that he could by po means think of accepting it, work,» says Mr Hazlitt, « in which the love of were he required to make a sacrifice of his poliliberty is exhaled like the breath of spring, nuild, tical principles, by actively supporting the Irish balmy, heaven-born; that is full of tears, and Administration. Mr Corry had, however, by this virgin-sighs, and yearnings of affection after time conceived so high an idea of his talents, and truth and good, gushing warm and crimsoned was so delighted with his ingenuous eloquence, from the heart., The letters which Southey that without making any terms, to use the politiwrote to his virgin-bride, during his residence cal phraseology of the day, he immediately apin Portugal, were published in 1797, in one oc- pointed him his secretary, with a salary of 5ool. tavo volume, without any alterations or additions. sterling a year. On his return, he contributed to the Monthly Mr Southey continued to hold this place until Magazine, under the signatures of Joshua, T. Y., his principal quitted the office, when, we believe, and S. In 1799-1800, conjointly with Mr C. Mr Southey's talents and services received a Lamb, Mr (now Sir Humphrey) Davy, Mr Taylor, reward which they eminently merited. Before, of Norwich, and Coleridge, he published two vo- however, he entered upon the duties of this office, lumes of poems, called the Annual Anthology.' he had published his poem of Thalaba, the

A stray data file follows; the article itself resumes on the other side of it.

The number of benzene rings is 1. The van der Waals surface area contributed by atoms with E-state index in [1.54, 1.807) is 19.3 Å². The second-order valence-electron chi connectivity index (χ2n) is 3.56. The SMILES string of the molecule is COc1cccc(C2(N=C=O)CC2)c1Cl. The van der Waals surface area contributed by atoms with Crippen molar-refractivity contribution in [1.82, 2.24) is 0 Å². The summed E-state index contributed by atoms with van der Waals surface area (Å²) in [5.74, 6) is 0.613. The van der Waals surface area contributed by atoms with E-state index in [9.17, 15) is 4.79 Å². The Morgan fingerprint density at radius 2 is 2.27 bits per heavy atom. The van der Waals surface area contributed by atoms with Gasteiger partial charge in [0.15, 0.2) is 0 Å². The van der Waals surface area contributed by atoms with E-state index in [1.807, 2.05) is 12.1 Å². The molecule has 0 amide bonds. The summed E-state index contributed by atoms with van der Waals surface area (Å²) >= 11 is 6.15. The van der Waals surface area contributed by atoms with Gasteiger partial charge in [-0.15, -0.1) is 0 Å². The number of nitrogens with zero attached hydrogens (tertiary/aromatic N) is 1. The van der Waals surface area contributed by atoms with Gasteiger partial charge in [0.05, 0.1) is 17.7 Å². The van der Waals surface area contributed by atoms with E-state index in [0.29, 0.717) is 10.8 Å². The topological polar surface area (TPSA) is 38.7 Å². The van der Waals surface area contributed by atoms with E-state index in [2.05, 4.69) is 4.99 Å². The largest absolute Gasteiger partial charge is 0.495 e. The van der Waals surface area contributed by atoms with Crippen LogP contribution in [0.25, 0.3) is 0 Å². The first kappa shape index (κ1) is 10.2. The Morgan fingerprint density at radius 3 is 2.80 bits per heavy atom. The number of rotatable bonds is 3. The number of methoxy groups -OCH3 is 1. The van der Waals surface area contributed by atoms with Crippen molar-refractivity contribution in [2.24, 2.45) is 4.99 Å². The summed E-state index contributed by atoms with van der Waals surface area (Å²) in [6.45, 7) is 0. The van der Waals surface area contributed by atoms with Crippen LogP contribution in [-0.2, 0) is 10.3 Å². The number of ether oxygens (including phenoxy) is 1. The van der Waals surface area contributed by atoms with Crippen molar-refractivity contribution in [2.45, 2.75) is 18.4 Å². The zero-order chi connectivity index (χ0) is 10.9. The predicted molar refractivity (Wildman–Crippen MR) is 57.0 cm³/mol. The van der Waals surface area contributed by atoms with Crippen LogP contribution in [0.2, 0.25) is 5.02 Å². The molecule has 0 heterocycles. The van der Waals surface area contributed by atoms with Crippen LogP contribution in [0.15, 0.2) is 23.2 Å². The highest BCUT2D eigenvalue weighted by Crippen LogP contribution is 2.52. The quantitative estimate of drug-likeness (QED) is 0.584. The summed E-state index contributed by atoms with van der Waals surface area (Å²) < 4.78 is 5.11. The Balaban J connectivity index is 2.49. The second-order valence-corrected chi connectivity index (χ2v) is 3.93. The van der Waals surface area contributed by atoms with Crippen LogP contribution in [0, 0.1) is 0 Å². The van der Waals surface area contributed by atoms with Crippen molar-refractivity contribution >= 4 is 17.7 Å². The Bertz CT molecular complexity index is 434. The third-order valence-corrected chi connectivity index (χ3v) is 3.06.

Towards the close of the year 1801, Mr Southey Destroyer, which excited a strong sensation in was appointed Secretary to Mr Corry, then Chan- the literary community. Much learned dust cellor of the Exchequer for Ireland, and this in was raised in disputes respecting the pre-emia manner equally honourable to both parties. nence of its merits and defects, but the decision

Mr Corry, it appears, had an intimate friend, of the public was unquestionably in its favour. whom he often consulted, and whose advice he Mr Southey never meant to confine himself frequently took. This Gentleman, a dir M.,' call- within the rigid rules prescribed to the Greek

epic, and therefore by them it was unfair to " A third volume was published in 1802, but it was edited by Mr James Tobin, of Bristol, brother to the au

judge him. As Pope says, in lis preface to thor of « The Honeymoon.»

Shakspeare, it would be like deciding that a 2 The present Sir James Mackintosh.

man was guilty of a crime in one country when